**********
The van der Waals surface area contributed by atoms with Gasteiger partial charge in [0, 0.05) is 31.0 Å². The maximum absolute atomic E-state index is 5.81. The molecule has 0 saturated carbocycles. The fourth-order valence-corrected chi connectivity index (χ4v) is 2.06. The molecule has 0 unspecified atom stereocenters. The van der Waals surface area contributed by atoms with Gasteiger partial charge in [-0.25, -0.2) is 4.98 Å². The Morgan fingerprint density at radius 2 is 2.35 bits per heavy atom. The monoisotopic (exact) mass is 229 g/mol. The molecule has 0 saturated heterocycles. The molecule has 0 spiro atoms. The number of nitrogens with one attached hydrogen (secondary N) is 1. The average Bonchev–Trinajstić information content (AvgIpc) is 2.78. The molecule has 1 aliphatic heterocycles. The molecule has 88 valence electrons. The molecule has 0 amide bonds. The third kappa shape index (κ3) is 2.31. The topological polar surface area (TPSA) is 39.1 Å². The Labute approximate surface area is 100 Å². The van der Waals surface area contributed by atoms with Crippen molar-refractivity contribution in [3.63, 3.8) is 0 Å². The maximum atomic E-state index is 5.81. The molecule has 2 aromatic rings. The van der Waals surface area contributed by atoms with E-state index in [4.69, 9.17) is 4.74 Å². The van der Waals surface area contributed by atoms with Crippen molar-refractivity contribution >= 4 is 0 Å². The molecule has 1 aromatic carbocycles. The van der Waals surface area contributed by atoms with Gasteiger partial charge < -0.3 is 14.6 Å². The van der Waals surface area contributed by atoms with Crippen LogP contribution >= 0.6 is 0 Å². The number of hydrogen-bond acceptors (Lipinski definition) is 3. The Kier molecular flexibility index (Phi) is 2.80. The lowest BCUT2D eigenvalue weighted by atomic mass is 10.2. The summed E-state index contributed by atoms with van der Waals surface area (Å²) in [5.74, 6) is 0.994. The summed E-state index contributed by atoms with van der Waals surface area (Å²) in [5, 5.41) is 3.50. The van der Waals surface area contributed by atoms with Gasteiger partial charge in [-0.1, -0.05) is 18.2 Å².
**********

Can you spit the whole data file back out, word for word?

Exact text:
The van der Waals surface area contributed by atoms with Gasteiger partial charge in [0, 0.05) is 31.0 Å². The maximum absolute atomic E-state index is 5.81. The molecule has 0 saturated carbocycles. The fourth-order valence-corrected chi connectivity index (χ4v) is 2.06. The molecule has 0 unspecified atom stereocenters. The van der Waals surface area contributed by atoms with Gasteiger partial charge in [-0.25, -0.2) is 4.98 Å². The Morgan fingerprint density at radius 2 is 2.35 bits per heavy atom. The monoisotopic (exact) mass is 229 g/mol. The molecule has 0 saturated heterocycles. The molecule has 0 spiro atoms. The number of nitrogens with one attached hydrogen (secondary N) is 1. The average Bonchev–Trinajstić information content (AvgIpc) is 2.78. The molecule has 1 aliphatic heterocycles. The molecule has 88 valence electrons. The molecule has 0 amide bonds. The third kappa shape index (κ3) is 2.31. The topological polar surface area (TPSA) is 39.1 Å². The Labute approximate surface area is 100 Å². The van der Waals surface area contributed by atoms with Crippen molar-refractivity contribution in [3.63, 3.8) is 0 Å². The maximum atomic E-state index is 5.81. The molecule has 2 aromatic rings. The van der Waals surface area contributed by atoms with E-state index in [4.69, 9.17) is 4.74 Å². The van der Waals surface area contributed by atoms with Crippen molar-refractivity contribution >= 4 is 0 Å². The molecule has 1 aromatic carbocycles. The van der Waals surface area contributed by atoms with Gasteiger partial charge < -0.3 is 14.6 Å². The van der Waals surface area contributed by atoms with Crippen LogP contribution >= 0.6 is 0 Å². The number of hydrogen-bond acceptors (Lipinski definition) is 3. The Kier molecular flexibility index (Phi) is 2.80. The lowest BCUT2D eigenvalue weighted by atomic mass is 10.2. The summed E-state index contributed by atoms with van der Waals surface area (Å²) in [5.74, 6) is 0.994. The summed E-state index contributed by atoms with van der Waals surface area (Å²) in [5, 5.41) is 3.50. The van der Waals surface area contributed by atoms with Gasteiger partial charge in [-0.1, -0.05) is 18.2 Å².